Landscapes without us

Anya Sinclair in her home studio in Port Chalmers. Photo: Gerard O'Brien
Anya Sinclair in her home studio in Port Chalmers. Photo: Gerard O'Brien
You won't find a human being anywhere in the luxurious landscape paintings created by Dunedin artist Anya Sinclair. Maureen Howard finds out why. 

"Purposefully, a long time ago, I started omitting the person from my paintings" Anya Sinclair says of her large landscapes, in which shades of green and touches of vibrant colour depict forest, water and foliage.

Suggestions of lush rainforest can be seen in her work, but you won't find a place you recognise. Rather, using acrylic on canvas, her work reflects her deep love of, and concern for, nature and our role in it.

Anya Sinclair grew up in Laingholm, close to the Waitakere Ranges, west of Auckland. The family house was perched on the edge of a hill, so she spent her childhood looking out through trees to the sea. Thirty years later, Sinclair has returned to a landscape of hills, trees and sea; her new family having made Port Chalmers their home.

"I feel like I have come full circle," she says.

With a mother who was an art teacher, Sinclair began painting as soon as she could hold a brush and has painted seriously as a career since leaving art school in Dunedin in 2009.

"I really haven't had a break at all," she says.

Sinclair considers Dunedin a good place for her profession, as the community is supportive, people have more time and "studios are generally pretty cheap".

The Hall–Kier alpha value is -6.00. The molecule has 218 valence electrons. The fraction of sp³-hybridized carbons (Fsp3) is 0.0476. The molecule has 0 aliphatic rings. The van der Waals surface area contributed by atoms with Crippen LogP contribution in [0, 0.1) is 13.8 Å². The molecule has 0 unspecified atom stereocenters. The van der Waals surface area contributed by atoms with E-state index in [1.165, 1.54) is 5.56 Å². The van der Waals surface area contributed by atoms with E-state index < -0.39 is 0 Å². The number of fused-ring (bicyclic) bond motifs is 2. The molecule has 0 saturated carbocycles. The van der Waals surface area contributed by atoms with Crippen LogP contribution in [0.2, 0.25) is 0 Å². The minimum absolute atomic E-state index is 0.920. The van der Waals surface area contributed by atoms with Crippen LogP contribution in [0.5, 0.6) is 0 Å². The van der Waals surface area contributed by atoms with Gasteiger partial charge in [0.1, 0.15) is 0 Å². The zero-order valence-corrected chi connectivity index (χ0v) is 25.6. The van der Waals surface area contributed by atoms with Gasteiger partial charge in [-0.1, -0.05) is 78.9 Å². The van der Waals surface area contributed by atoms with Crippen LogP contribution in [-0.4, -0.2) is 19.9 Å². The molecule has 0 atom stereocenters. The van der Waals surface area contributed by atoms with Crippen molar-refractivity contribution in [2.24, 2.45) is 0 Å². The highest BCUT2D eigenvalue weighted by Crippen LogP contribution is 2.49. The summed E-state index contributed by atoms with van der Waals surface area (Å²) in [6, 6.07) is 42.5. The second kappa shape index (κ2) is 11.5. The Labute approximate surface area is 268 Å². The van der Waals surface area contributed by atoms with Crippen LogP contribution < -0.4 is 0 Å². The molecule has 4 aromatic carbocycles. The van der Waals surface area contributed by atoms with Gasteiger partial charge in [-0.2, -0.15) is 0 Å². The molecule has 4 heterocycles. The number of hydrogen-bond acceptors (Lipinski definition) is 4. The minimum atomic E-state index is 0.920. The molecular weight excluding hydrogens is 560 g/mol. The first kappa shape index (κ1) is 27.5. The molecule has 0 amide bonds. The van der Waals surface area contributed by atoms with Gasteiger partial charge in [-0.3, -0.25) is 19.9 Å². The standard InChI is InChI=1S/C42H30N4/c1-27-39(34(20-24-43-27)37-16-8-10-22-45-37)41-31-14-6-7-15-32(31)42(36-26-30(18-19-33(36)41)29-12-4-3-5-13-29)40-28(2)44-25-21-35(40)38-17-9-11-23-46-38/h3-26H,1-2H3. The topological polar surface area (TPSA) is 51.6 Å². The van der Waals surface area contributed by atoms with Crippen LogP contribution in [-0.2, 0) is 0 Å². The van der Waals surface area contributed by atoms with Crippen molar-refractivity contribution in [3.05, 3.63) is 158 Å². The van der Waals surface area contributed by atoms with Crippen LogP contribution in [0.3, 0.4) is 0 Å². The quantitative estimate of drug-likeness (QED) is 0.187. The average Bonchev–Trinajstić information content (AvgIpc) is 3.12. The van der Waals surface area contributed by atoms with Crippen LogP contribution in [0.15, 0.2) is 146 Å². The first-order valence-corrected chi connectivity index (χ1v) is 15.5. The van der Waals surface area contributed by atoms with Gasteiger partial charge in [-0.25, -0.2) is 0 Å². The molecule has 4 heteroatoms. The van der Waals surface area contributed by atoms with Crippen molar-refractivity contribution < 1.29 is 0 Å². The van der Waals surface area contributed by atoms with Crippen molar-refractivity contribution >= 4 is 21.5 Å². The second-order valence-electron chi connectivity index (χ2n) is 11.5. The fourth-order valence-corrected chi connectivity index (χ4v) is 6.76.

After graduating, she and a fellow graduate pooled resources to share a studio. Cold and with little income "we just stuck at it - we embraced it!".

Her landlord discouraged them from using a heater as electricity was included in the price of the rent.

"We basically wore four layers of clothing in winter to paint!"

Painting landscapes has been Sinclair's focus since leaving Otago Polytechnic's Dunedin School of Art. Through her work, she hopes to draw viewers into the landscape, to impart a connection and concern for nature, to share a sense of collective guilt for what people are doing to the earth and to make us more aware of our role as colonisers and how we "try to take advantage of the land and to own it - essentially destroy it".

At the heart of her message is the dramatic loss of nature that is being recorded across the world.

"At the moment, I've been painting anxious landscapes. I'm kind of looking at the thing that we are in the middle of - a biodiversity crisis."

There is a duality in Sinclair's message; the good and bad that happen when people connect with nature, the potential for both fulfillment and damage. She shares the example of kauri

die-back, which is unwittingly spread on the feet of people trying to get close to nature.

Sinclair wants her paintings to say: "Come into nature, but it might be bad for it".

Sinclair's concern for nature is not a recent phenomenon.

"At art school, I was painting dead birds in the forest, so really very overt messaging."